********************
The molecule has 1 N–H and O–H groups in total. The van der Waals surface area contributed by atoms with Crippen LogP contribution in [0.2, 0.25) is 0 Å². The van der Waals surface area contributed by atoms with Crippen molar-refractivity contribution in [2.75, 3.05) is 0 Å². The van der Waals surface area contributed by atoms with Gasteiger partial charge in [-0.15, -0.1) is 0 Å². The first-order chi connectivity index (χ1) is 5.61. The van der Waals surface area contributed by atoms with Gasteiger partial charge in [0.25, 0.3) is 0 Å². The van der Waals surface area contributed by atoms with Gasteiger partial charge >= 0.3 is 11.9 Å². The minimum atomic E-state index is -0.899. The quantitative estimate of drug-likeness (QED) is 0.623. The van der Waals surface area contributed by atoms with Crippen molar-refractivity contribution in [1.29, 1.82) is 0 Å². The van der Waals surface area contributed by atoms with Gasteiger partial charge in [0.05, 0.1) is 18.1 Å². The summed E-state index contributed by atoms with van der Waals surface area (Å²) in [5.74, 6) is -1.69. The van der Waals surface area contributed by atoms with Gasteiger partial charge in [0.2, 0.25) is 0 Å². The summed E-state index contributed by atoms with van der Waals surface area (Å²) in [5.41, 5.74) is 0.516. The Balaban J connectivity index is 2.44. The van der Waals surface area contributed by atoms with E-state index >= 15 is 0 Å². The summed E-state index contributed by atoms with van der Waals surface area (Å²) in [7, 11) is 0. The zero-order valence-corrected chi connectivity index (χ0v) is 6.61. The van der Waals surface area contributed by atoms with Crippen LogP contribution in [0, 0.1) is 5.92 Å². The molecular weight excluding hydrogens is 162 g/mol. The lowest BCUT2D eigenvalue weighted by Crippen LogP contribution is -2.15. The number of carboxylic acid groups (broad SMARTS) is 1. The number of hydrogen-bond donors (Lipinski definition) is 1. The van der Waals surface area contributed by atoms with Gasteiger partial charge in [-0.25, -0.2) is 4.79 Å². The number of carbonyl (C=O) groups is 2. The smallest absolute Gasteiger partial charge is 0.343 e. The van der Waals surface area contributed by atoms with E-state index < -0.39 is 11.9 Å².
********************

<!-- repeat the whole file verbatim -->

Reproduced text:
The molecule has 1 N–H and O–H groups in total. The van der Waals surface area contributed by atoms with Crippen LogP contribution in [0.2, 0.25) is 0 Å². The van der Waals surface area contributed by atoms with Crippen molar-refractivity contribution in [2.75, 3.05) is 0 Å². The van der Waals surface area contributed by atoms with Gasteiger partial charge in [-0.15, -0.1) is 0 Å². The first-order chi connectivity index (χ1) is 5.61. The van der Waals surface area contributed by atoms with Gasteiger partial charge in [0.25, 0.3) is 0 Å². The van der Waals surface area contributed by atoms with Gasteiger partial charge >= 0.3 is 11.9 Å². The minimum atomic E-state index is -0.899. The quantitative estimate of drug-likeness (QED) is 0.623. The van der Waals surface area contributed by atoms with Crippen molar-refractivity contribution in [1.29, 1.82) is 0 Å². The van der Waals surface area contributed by atoms with Gasteiger partial charge in [0.05, 0.1) is 18.1 Å². The summed E-state index contributed by atoms with van der Waals surface area (Å²) in [5.74, 6) is -1.69. The van der Waals surface area contributed by atoms with Gasteiger partial charge in [0.2, 0.25) is 0 Å². The summed E-state index contributed by atoms with van der Waals surface area (Å²) in [5.41, 5.74) is 0.516. The Balaban J connectivity index is 2.44. The van der Waals surface area contributed by atoms with E-state index >= 15 is 0 Å². The summed E-state index contributed by atoms with van der Waals surface area (Å²) in [7, 11) is 0. The zero-order valence-corrected chi connectivity index (χ0v) is 6.61. The van der Waals surface area contributed by atoms with Crippen LogP contribution in [0, 0.1) is 5.92 Å². The molecular weight excluding hydrogens is 162 g/mol. The lowest BCUT2D eigenvalue weighted by Crippen LogP contribution is -2.15. The number of carboxylic acid groups (broad SMARTS) is 1. The number of hydrogen-bond donors (Lipinski definition) is 1. The van der Waals surface area contributed by atoms with Gasteiger partial charge in [-0.25, -0.2) is 4.79 Å². The number of carbonyl (C=O) groups is 2. The smallest absolute Gasteiger partial charge is 0.343 e. The van der Waals surface area contributed by atoms with E-state index < -0.39 is 11.9 Å².